Cover Copy Compare

Study: Poff, McLaughlin, Derby, & King (2012)

Poff, B., McLaughlin, T. F., Derby, K. M., & King, K. (2012). The effects of cover, copy, and compare with free time in math for elementary students with severe behavior disorders. Academic Research International, 2(2). 217-228.
Descriptive Information Usage Acquisition and Cost Program Specifications and Requirements Training

Cover Copy Compare is a general strategy for building fluency with math facts or other math skills (e.g., numeral identification). When applying this strategy to math, a student (a) looks at a correctly-answered problem, (b) covers the problems with a card or bookmark, (c) copies the entire problem, and (d) uncovers the original problem and compares the written work to the original.

A typical Cover Copy Compare worksheet involves 8-10 problems that are related (e.g., all division facts with 7 as the divisor). Students work individually on Cover Copy Compare, so teachers can use the practice in whole-class, small-group, or individual settings. Cover Copy Compare worksheets can be created by any teachers for any math skill that requires building fluency. There is no formal program to purchase. Some versions of the Copy Cover Compare method recommend that the student (a) copy a correctly-answered problem, (b) cover both, (c) write the problem from memory, and (d) compare the version from memory to the other two problems.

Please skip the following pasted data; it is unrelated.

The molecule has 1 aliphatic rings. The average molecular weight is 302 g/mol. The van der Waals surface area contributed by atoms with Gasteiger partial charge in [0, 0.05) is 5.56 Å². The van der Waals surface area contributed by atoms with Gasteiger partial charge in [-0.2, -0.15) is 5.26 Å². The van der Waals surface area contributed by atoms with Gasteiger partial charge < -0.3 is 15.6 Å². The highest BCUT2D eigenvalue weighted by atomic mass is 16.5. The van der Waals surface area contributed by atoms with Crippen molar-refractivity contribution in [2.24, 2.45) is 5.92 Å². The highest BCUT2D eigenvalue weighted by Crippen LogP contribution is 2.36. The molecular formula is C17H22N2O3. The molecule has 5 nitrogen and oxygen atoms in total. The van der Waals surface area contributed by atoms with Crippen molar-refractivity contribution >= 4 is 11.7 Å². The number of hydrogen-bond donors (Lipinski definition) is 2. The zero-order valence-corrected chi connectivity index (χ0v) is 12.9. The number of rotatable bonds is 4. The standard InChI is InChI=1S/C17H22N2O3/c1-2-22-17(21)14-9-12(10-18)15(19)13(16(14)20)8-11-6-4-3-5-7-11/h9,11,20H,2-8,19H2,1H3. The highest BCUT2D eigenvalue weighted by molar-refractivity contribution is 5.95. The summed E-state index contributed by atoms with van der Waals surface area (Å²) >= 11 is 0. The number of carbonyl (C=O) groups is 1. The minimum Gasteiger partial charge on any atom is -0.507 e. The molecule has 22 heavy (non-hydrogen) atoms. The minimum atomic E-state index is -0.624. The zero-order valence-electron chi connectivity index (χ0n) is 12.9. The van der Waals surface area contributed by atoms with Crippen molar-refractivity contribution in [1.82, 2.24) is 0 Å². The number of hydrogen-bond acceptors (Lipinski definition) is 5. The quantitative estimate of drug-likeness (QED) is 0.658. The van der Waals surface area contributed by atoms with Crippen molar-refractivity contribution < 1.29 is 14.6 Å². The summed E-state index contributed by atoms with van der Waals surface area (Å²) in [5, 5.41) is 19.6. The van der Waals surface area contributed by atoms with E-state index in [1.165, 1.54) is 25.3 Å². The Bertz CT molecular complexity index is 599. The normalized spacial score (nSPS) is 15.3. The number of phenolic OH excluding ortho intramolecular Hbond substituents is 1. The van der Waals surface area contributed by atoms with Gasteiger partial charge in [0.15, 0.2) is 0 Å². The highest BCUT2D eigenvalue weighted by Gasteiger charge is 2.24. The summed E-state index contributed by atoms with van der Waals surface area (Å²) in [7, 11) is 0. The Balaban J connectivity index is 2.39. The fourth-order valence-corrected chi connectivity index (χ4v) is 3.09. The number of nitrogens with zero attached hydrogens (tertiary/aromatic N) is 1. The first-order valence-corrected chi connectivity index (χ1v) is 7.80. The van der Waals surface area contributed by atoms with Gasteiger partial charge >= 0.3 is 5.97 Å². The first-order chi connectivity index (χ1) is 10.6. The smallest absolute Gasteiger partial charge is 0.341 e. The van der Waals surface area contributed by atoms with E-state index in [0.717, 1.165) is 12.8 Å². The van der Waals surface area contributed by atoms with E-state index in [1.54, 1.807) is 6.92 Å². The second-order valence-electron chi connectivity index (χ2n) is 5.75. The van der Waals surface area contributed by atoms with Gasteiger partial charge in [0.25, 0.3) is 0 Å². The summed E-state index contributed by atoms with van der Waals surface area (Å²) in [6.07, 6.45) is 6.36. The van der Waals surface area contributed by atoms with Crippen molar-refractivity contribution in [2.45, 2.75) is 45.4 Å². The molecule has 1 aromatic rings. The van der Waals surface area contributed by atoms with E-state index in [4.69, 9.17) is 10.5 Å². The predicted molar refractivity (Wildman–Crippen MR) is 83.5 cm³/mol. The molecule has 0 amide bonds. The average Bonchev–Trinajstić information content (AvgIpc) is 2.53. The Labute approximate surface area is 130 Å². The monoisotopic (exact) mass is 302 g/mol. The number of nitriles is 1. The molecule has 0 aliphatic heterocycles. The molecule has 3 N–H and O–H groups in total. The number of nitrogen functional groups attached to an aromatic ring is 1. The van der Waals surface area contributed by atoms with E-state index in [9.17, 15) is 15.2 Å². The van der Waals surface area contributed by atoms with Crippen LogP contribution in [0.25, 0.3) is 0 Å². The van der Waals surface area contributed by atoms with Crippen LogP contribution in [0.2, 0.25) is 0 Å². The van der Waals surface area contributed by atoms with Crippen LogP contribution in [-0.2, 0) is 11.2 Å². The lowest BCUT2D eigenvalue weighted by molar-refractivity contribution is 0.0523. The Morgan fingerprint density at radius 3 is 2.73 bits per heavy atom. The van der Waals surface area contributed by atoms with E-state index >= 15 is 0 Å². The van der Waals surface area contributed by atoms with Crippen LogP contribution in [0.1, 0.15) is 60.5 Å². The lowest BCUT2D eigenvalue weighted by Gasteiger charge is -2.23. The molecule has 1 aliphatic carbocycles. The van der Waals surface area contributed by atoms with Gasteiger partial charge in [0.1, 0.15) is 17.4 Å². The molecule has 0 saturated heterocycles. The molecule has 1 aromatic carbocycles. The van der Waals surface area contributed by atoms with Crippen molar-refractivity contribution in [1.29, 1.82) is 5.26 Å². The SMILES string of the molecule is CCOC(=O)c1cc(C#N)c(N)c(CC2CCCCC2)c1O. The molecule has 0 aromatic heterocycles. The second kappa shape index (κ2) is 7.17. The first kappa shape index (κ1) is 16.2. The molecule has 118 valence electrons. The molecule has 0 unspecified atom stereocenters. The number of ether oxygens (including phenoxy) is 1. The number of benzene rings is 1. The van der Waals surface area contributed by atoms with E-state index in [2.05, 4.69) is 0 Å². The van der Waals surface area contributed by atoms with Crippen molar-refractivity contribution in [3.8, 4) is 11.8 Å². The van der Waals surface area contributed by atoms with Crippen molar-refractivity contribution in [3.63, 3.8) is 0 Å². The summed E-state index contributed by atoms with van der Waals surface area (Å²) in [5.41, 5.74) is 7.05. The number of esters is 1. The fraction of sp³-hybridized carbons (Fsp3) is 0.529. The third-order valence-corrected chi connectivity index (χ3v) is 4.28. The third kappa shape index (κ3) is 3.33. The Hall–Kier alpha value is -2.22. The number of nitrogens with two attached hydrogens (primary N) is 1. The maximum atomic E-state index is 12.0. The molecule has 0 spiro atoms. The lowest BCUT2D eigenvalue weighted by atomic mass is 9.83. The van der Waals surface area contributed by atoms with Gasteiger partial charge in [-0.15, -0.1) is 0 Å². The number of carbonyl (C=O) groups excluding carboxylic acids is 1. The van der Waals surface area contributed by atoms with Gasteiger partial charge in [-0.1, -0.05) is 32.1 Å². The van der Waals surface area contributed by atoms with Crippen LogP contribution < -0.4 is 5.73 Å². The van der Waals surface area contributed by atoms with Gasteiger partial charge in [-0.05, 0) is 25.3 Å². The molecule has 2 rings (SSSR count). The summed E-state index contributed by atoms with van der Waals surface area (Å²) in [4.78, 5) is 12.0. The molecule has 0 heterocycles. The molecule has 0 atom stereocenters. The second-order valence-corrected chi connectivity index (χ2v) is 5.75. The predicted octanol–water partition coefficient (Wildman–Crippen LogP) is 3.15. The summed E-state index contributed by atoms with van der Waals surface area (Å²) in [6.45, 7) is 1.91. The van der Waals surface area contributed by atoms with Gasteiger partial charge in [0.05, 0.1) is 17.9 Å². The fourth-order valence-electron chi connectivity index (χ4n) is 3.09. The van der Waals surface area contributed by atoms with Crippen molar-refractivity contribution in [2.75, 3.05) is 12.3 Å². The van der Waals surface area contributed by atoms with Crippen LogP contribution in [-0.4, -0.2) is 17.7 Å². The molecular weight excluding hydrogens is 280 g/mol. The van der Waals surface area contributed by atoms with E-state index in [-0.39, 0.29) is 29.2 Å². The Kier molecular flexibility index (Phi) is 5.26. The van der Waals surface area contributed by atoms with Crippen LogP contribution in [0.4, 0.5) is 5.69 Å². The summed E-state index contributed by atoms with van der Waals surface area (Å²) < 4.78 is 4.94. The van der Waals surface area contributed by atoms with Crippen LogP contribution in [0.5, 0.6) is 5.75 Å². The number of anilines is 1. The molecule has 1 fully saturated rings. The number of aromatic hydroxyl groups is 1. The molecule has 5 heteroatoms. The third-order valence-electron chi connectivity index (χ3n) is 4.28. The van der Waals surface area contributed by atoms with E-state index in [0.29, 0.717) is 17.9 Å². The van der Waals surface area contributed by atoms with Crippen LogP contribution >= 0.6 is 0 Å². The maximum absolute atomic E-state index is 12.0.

Cover Copy Compare is intended for use in grades K-12. It is designed for use with any student at risk of academic failure. The academic area of focus is math, with particular emphasis on computation, whole number arithmetic, fractions, and numbers and decimals (rational number).

Many research and practitioner articles have been published that discuss using Cover Copy Compare (or Copy Cover Compare) to increase math fluency. For early research on Cover Copy Compare, see Skinner, Turco, Beatty, and Rasavage (1989).

Cover Copy Compare is a non-commercial intervention and, therefore, does not have a formal pricing plan.

Copy Cover Compare is designed for students working individually, though instructors may engage small or large groups in the activity.

Copy Cover Compare is administered for 5-10 minutes per session. 5 sessions are recommended per week until fluency is established.

No technology is required.

A school staff person at any level can provide instruction on Cover Copy Compare. For implementation, instructors must be familiar with the Cover Copy Compare procedure and teach the procedure to students. The program does not assume that the instructor has expertise in a given area. 

 

Participants: Convincing Evidence

Sample Size: 3 students.

Risk Status: Each student was diagnosed with a behavioral disorder.

Demographics:

 

Age / Grade

Gender

Race-ethnicity

Socioeconomic Status

Disability Status

ELL Status

Other Relevant Descriptive Characteristics

Case 1: 

6th grade / 12 years old

M

Not reported

Not reported

Behavior disorder; difficulties with reading, writing, and math.

Not reported

 

Case 2: 

4thgrade / 10 years old

M

Not reported

Not reported

Behavior disorder; behind academically in math.

Not reported

 

Case 3: 

4th grade / 10 years old

M

Not reported

Not reported

Behavior disorder; below grade level in all academic areas.

Not reported

 

Training of Instructors: Interventionist was first author (Poff).

Design: Unconvincing Evidence

Does the study include three data points or sufficient number to document a stable performance within that phase? Yes

Is there opportunity for at least three demonstrations of experimental control? No

If the study is an alternating treatment design, are there five repetitions of the alternating sequence? Not applicable